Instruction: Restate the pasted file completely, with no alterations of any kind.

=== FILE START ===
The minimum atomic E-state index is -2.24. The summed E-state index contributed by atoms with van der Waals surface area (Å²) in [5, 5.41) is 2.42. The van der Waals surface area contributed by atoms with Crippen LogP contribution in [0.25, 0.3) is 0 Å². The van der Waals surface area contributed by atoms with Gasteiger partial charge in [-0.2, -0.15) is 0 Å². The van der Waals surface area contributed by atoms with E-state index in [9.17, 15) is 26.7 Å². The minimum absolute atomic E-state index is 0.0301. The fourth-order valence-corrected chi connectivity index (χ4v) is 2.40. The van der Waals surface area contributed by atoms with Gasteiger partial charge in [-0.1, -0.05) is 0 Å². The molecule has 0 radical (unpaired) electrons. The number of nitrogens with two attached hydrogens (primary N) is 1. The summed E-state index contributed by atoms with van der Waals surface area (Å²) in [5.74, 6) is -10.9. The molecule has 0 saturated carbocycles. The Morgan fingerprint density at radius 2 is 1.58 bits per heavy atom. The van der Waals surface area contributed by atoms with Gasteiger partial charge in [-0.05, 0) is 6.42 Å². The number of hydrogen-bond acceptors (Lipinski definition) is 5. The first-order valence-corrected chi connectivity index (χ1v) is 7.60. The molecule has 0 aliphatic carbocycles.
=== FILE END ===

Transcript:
The minimum atomic E-state index is -2.24. The summed E-state index contributed by atoms with van der Waals surface area (Å²) in [5, 5.41) is 2.42. The van der Waals surface area contributed by atoms with Crippen LogP contribution in [0.25, 0.3) is 0 Å². The van der Waals surface area contributed by atoms with Gasteiger partial charge in [-0.2, -0.15) is 0 Å². The van der Waals surface area contributed by atoms with E-state index in [9.17, 15) is 26.7 Å². The minimum absolute atomic E-state index is 0.0301. The fourth-order valence-corrected chi connectivity index (χ4v) is 2.40. The van der Waals surface area contributed by atoms with Gasteiger partial charge in [-0.1, -0.05) is 0 Å². The molecule has 0 radical (unpaired) electrons. The number of nitrogens with two attached hydrogens (primary N) is 1. The summed E-state index contributed by atoms with van der Waals surface area (Å²) in [5.74, 6) is -10.9. The molecule has 0 saturated carbocycles. The Morgan fingerprint density at radius 2 is 1.58 bits per heavy atom. The van der Waals surface area contributed by atoms with Gasteiger partial charge in [-0.05, 0) is 6.42 Å². The number of hydrogen-bond acceptors (Lipinski definition) is 5. The first-order valence-corrected chi connectivity index (χ1v) is 7.60. The molecule has 0 aliphatic carbocycles.